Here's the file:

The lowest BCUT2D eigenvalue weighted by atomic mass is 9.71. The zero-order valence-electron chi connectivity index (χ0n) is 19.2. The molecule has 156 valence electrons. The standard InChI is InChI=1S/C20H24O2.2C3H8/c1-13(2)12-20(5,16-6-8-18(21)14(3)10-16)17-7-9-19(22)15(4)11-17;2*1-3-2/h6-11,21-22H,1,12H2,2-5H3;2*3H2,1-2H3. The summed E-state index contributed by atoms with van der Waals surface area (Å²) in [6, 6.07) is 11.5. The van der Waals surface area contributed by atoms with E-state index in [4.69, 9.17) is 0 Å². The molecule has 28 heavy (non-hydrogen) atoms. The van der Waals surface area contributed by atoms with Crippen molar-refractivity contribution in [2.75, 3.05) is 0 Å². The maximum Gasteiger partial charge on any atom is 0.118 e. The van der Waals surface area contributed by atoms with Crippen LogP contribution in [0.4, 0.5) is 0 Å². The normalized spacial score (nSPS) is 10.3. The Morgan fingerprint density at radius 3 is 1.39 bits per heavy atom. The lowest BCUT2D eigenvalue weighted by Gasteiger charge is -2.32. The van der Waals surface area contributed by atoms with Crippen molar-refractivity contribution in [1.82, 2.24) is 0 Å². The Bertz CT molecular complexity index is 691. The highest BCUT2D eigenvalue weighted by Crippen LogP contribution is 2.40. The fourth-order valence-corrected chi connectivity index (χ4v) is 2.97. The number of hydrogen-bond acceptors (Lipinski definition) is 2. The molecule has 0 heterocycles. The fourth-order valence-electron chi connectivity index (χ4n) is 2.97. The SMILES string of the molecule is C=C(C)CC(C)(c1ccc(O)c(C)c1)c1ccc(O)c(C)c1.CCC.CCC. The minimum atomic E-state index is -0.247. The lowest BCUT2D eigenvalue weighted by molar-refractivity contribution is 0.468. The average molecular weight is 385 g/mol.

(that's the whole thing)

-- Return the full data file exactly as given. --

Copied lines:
The lowest BCUT2D eigenvalue weighted by atomic mass is 9.71. The zero-order valence-electron chi connectivity index (χ0n) is 19.2. The molecule has 156 valence electrons. The standard InChI is InChI=1S/C20H24O2.2C3H8/c1-13(2)12-20(5,16-6-8-18(21)14(3)10-16)17-7-9-19(22)15(4)11-17;2*1-3-2/h6-11,21-22H,1,12H2,2-5H3;2*3H2,1-2H3. The summed E-state index contributed by atoms with van der Waals surface area (Å²) in [6, 6.07) is 11.5. The van der Waals surface area contributed by atoms with E-state index in [4.69, 9.17) is 0 Å². The molecule has 28 heavy (non-hydrogen) atoms. The van der Waals surface area contributed by atoms with Crippen molar-refractivity contribution in [2.75, 3.05) is 0 Å². The maximum Gasteiger partial charge on any atom is 0.118 e. The van der Waals surface area contributed by atoms with Crippen LogP contribution in [0.4, 0.5) is 0 Å². The normalized spacial score (nSPS) is 10.3. The Morgan fingerprint density at radius 3 is 1.39 bits per heavy atom. The lowest BCUT2D eigenvalue weighted by Gasteiger charge is -2.32. The van der Waals surface area contributed by atoms with Crippen molar-refractivity contribution in [1.82, 2.24) is 0 Å². The Bertz CT molecular complexity index is 691. The highest BCUT2D eigenvalue weighted by Crippen LogP contribution is 2.40. The fourth-order valence-corrected chi connectivity index (χ4v) is 2.97. The number of hydrogen-bond acceptors (Lipinski definition) is 2. The molecule has 0 heterocycles. The fourth-order valence-electron chi connectivity index (χ4n) is 2.97. The SMILES string of the molecule is C=C(C)CC(C)(c1ccc(O)c(C)c1)c1ccc(O)c(C)c1.CCC.CCC. The minimum atomic E-state index is -0.247. The lowest BCUT2D eigenvalue weighted by molar-refractivity contribution is 0.468. The average molecular weight is 385 g/mol.